12/21/2018 2:33:00 PM Area legislators offer views on upcoming session
MONICA LUNDQUIST Cass County Correspondent
WALKER-State Sen. Justin Eichorn and Rep. John Poston met with Cass County commissioners during the Tuesday, Dec. 18 county board meeting to exchange views about the upcoming state legislative session.
Sen. Sandy Layman and Rep. John Persell were also invited, but each had conflicts with family matters.
Poston told the commissioners he sees producing a state budget, making state law conform to federal tax laws and mental health as the top issues facing the Legislature this session.
Eichorn cited his effort to seek additional state money for the Indian Child Welfare Act and for payments in lieu of taxes as issues benefitting this area.
Both legislators encouraged county officials to keep presenting their views during the session to keep their legislators informed about where the county stands as new issues arise during the year.
Cass County's list of issues they want the Legislature to consider in 2019 include continuing to fund paved bicycle trails.
Administrator Joshua Stevenson said because vehicle transportation is an issue for many residents here, younger people use these bike trails as their primary mode of getting around, while older people use golf carts to get them around on trails as well.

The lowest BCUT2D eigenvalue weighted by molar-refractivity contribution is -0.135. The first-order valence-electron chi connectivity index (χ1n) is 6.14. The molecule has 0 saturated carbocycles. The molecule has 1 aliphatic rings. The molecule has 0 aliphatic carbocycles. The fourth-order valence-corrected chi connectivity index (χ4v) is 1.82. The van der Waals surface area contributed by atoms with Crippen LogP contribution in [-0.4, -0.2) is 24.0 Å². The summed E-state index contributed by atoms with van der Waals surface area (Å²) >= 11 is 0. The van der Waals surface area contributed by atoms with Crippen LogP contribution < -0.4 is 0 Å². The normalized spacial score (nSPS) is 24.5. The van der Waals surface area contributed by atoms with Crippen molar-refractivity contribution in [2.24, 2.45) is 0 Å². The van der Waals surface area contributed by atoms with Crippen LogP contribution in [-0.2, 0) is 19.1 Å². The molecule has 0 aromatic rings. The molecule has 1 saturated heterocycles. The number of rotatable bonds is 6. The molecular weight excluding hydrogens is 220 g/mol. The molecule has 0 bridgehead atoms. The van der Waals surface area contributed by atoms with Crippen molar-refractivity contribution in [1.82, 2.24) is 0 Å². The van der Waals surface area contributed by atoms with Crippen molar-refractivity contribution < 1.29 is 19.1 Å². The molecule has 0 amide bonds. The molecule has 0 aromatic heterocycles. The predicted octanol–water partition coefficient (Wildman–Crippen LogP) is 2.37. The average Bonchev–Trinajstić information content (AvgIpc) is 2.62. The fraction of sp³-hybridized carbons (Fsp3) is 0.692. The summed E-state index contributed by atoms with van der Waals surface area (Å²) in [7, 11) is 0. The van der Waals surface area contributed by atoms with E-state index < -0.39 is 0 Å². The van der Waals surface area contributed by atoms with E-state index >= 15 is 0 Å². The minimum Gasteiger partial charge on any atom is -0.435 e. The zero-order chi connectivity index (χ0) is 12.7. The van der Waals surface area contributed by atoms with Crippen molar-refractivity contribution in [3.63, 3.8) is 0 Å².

Stevenson noted some residential treatment funding ended in May 2018, making mental health funding another key county concern.
He noted counties have been trying since 1998 to get an increase from 10 percent to 20 percent for the share of state sales tax collected on Indian reservations that is paid to counties. Currently, 50 percent goes back to the reservation from which it is collected and 10 percent to the county where it is located, with the state retaining 40 percent. The state should take less, the county believes.
Cass County and Leech Lake Reservation have both approved letters to the Legislature this year supporting that change, Stevenson noted.
On property taxes, Cass County would like to see the state establish a reserve fund from which to pay for court-ordered reduction in taxes, especially those involving utilities. The state sets those valuations, so it should pay for any error cause by an excess valuation, the county believes.
Currently, when a court rules a state-set property value should be reduced, it means the county, township, city or school district has to refund the tax overpayment to the property owner. There are now cases being heard in court, which could cause huge losses in tax revenue for some local governments where there is a large utility presence, Stevenson noted.
He said Cass would like to see the state amend the Community Corrections Act to remove the population limit where a county has the options in how their probation program is structured. Currently, only counties with fewer than 30,000 population can have the option.
Cass supports continuing to use Lessard Sams Outdoor Heritage funds to protect forest habitat and provide access to public lands, Stevenson said.
He also noted many rural areas like Cass prefer to vote in person at their precinct, but the state has proposed only mailed balloting for the 2020 Presidential primary.
Second publication rights after Brainerd Dispatch.